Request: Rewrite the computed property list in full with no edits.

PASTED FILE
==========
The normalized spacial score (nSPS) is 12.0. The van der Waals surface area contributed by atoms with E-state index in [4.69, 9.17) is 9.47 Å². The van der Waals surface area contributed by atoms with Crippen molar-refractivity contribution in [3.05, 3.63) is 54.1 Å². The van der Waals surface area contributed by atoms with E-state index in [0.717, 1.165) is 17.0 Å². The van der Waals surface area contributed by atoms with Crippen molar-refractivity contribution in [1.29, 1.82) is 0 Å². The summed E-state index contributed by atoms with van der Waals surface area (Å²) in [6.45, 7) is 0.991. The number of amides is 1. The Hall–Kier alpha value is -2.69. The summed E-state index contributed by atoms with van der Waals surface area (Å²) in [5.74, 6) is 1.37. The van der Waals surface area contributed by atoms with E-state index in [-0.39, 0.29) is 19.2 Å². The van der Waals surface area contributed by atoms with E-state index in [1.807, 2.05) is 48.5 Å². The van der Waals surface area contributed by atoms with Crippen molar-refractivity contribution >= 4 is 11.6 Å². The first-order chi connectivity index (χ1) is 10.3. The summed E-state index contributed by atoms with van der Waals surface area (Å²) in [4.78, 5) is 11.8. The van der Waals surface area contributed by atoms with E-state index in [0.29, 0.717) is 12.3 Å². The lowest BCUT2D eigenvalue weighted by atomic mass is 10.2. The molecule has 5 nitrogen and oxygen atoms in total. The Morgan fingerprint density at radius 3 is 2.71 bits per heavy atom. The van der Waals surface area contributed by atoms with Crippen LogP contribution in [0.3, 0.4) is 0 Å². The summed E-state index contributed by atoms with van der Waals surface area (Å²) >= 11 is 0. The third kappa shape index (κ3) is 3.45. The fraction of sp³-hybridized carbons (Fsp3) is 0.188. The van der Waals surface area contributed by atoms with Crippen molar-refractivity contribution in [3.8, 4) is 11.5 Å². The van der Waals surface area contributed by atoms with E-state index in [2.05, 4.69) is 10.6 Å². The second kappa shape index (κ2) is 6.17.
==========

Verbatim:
The normalized spacial score (nSPS) is 12.0. The van der Waals surface area contributed by atoms with E-state index in [4.69, 9.17) is 9.47 Å². The van der Waals surface area contributed by atoms with Crippen molar-refractivity contribution in [3.05, 3.63) is 54.1 Å². The van der Waals surface area contributed by atoms with E-state index in [0.717, 1.165) is 17.0 Å². The van der Waals surface area contributed by atoms with Crippen molar-refractivity contribution in [1.29, 1.82) is 0 Å². The summed E-state index contributed by atoms with van der Waals surface area (Å²) in [6.45, 7) is 0.991. The number of amides is 1. The Hall–Kier alpha value is -2.69. The summed E-state index contributed by atoms with van der Waals surface area (Å²) in [5.74, 6) is 1.37. The van der Waals surface area contributed by atoms with E-state index in [-0.39, 0.29) is 19.2 Å². The van der Waals surface area contributed by atoms with E-state index in [1.807, 2.05) is 48.5 Å². The van der Waals surface area contributed by atoms with Crippen molar-refractivity contribution >= 4 is 11.6 Å². The first-order chi connectivity index (χ1) is 10.3. The summed E-state index contributed by atoms with van der Waals surface area (Å²) in [4.78, 5) is 11.8. The van der Waals surface area contributed by atoms with E-state index in [0.29, 0.717) is 12.3 Å². The lowest BCUT2D eigenvalue weighted by atomic mass is 10.2. The molecule has 5 nitrogen and oxygen atoms in total. The Morgan fingerprint density at radius 3 is 2.71 bits per heavy atom. The van der Waals surface area contributed by atoms with Crippen LogP contribution in [0.3, 0.4) is 0 Å². The summed E-state index contributed by atoms with van der Waals surface area (Å²) >= 11 is 0. The third kappa shape index (κ3) is 3.45. The fraction of sp³-hybridized carbons (Fsp3) is 0.188. The van der Waals surface area contributed by atoms with Crippen molar-refractivity contribution in [3.8, 4) is 11.5 Å². The van der Waals surface area contributed by atoms with E-state index in [2.05, 4.69) is 10.6 Å². The second kappa shape index (κ2) is 6.17.